Element of the Month: Focus Group

The Housing Design Standards for Accessibility and Inclusion equips designers, builders, and developers with guidelines and frameworks for disability-forward housing creation. It highlights cross-disability accessibility and design decisions that are anchored in inclusion. Each month we feature one of our partners and the Element they’re most excited about.

Anne Riggs, AIA, CASp / Associate Inclusive Design Lead / David Baker Architects

Headshot of a middle aged white woman smiling with curly hair, wearing a navy blue under a black blazer. She stands in front of a wood colored background.
Anne Riggs calls the Housing Design Standards for Accessibility and Inclusion  “a power framework for design teams that allows you to keep inclusivity in mind at every step.”

This month’s Element of the Month is brought to you by one of our allies and close architectural partners, Anne Riggs of David Baker Architects. An element that has been crucial for her work are Focus Groups which involve people with disabilities sharing insight and feedback before the design process even begins. She talks about the importance of involving end users from the very beginning to ensure an inclusive product. Anne applauds The Kelsey for creating the design standards resource calling it “a power framework for design teams that allows you to keep inclusivity in mind at every step.”- Anne Riggs.

Name of Element: Focus Groups (1.0)

Description: Involve people with disabilities and potential future users or similar populations in focus groups/sharing feedback before design begins. *Essential Element*

  • People with disabilities are part of the project visioning and development
  • Document the comments and requests and incorporate into the project’s list of Universal Design goals
  • Possible methods: Confidential survey, design workshop, focus group, open meeting

Design Category: Design Process

Impact Area(s):  Mobility and Height, Hearing and Acoustics, Vision, Health and Wellness, Cognitive Access, Support Needs

Why is this element important to you, personally or for the project?

As an architect seeking to design inclusive and accessible housing, I feel like this element is a critical first step to begin an inclusive design process. By starting with an intentional conversation with community members and advocates, the design team can avoid relying on biased assumptions about what residents need, and instead try to learn what inclusivity really means for a specific community.

Ideally to design someone’s home, you would talk directly with that client to understand their specific needs and wants. In affordable multifamily housing, which is our focus at DBA, it’s generally not possible for us to speak directly to the future residents, as they have not been identified yet. So, the focus group is a valuable opportunity to identify, gather, and connect with people who are most qualified to advocate for the future residents’ needs, perspectives, and interests.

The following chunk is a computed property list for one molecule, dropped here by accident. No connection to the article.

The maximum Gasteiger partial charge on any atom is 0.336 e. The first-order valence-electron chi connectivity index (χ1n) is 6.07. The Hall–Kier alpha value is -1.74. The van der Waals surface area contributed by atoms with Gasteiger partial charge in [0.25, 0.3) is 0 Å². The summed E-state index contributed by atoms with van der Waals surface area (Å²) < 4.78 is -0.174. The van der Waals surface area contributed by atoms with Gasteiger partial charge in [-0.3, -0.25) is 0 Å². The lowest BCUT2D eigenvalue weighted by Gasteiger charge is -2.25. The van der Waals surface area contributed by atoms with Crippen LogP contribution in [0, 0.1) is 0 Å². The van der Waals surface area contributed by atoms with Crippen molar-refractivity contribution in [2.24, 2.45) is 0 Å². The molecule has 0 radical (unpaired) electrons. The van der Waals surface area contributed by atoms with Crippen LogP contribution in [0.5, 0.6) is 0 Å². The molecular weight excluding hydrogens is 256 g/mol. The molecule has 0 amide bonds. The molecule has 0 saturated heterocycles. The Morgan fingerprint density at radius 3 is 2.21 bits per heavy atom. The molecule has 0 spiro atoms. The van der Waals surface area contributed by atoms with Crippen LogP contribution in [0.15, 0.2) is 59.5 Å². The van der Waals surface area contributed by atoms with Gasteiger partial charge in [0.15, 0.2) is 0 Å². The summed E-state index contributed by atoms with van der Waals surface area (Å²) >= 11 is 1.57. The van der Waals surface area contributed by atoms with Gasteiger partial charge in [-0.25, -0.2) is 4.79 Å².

How did this accessibility element change (for the better) the overall project (optional)?

In planning and conducting a focus group workshop for a 160-home affordable and supportive community in San Jose, California, our project team learned how to tailor the Inclusive Design process to our specific project. Rather than just consulting disability advocates for a list of suggested accommodations, we learned to include participants—with various abilities, relationships to disability, and lived experience—who best represent the future community envisioned for the building. For this project, we ended up with an amazing group of local service providers, advocates, and individuals with lived experience who provided eye-opening advice on how we might create safer, more usable, and uplifting spaces for the future residents.

What recommendations would you make to someone designing a disability-forward housing project (related to the design standards)?

Prioritize inclusivity at the start of and throughout the design process, rather than trying to jump straight to results. The Housing Design Standards for Accessibility and Inclusion go beyond a simple checklist of accessible features, giving design teams a powerful framework to identify features that will meaningfully serve a building’s unique community. Taking the time and making the effort to connect with the right people before you begin designing will set you on the right track and allow you to keep inclusivity in mind at every step.

Element Screenshot